Neo-fascists, of course, take the opposite view. “We conquered this continent,” said white supremacist Richard Spencer in a speech filmed by CBC News in January. “Whether it’s nice to say that or not, we won. And we got to define what America means. We got to define what this continent means. America, at the end of the day, belongs to white men.”
Spencer agrees with the scholars and activists who say North America was built on white supremacy, and he’s gleeful about it. He vocally embraces identity politics, on the belief that a debate along identity lines will be won by the group with the most money and guns: white men.
To that end, Spencer’s lifelong goal is “raising identity consciousness among white people in the United States and really around the world,” he told CBC journalist Paul Hunter. “Is Trump the answer? No. Is Trump the first step, hopefully, toward identity politics? Yes. And that’s what got me so excited about him.”
That alone should give progressive activists pause. If identity is the chosen battleground of the neo-fascist right, then attacking its adherents on the basis of their economic privilege, their male privilege, their whiteness: all of this reinforces markers which, like other identity groups, white men cannot change.
We still need to fight racial injustice, land theft, rape culture, transphobia. But those campaigns will need to make allies of straight white men – or at least not drive them into the arms of Richard Spencer.
Right-wing trolls love to laugh at the concept of “safe space,” like a university classroom where participants agree not to tolerate LGBT hate speech. Taken to extremes, the argument goes, this could stifle free expression and the exchange of ideas. But the opposite of a safe space is horrifying.
Timothy Porter is Charlottesville resident filmed by VICE News in the immediate aftermath of the car attack that killed Heather Heyer and wounded at least 19 others. “We told city council we did not want them here. They let them come,” Porter said, referencing the white supremacists.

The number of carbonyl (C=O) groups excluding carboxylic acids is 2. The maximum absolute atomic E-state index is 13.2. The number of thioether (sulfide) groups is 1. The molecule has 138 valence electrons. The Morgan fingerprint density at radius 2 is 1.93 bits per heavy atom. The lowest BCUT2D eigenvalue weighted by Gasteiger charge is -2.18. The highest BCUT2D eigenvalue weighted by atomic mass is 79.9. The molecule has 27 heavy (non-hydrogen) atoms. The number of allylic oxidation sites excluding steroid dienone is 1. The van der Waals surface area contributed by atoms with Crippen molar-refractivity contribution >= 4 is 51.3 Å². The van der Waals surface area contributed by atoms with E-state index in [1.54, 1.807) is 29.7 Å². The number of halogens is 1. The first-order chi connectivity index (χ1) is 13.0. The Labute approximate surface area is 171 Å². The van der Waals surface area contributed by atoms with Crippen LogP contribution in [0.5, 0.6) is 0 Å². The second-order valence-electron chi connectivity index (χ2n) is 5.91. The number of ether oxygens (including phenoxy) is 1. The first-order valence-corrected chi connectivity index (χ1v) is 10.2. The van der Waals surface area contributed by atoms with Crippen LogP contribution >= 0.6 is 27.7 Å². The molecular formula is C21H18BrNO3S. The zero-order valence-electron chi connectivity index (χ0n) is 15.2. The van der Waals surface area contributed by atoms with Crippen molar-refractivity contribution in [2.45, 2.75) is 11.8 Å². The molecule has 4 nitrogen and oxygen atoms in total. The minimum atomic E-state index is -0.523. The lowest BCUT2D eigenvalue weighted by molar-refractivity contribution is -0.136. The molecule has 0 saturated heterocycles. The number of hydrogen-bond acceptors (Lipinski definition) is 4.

“I had to jump out of the way. I almost got hit by the car my fucking self,” shouted Porter, his voice ragged with grief and rage. “I seen people and blood on the fucking ground. This is my town. We did not want them motherfuckers here. And now we got bodies on the ground.”
Heather Heyer was from Charlottesville too. Her alleged murderer is from Ohio. He and other marchers at the “Unite the Right” rally drove or flew in from Nevada, Texas, California, Louisiana, even Quebec.
With no support from police, residents like Timothy Porter didn’t have the political clout or on-the-ground numbers to stop a horde of armed, organized white supremacists from taking over their town. That has to change.
Philosopher Karl Popper wrote in 1945, “If we extend unlimited tolerance even to those who are intolerant, if we are not prepared to defend a tolerant society against the onslaught of the intolerant, then the tolerant will be destroyed, and tolerance with them.”
It’s a paradox, and one that doesn’t sit well with comfortable progressives who would rather not get their hands dirty. Popper concluded: “We should therefore claim, in the name of tolerance, the right not to tolerate the intolerant.”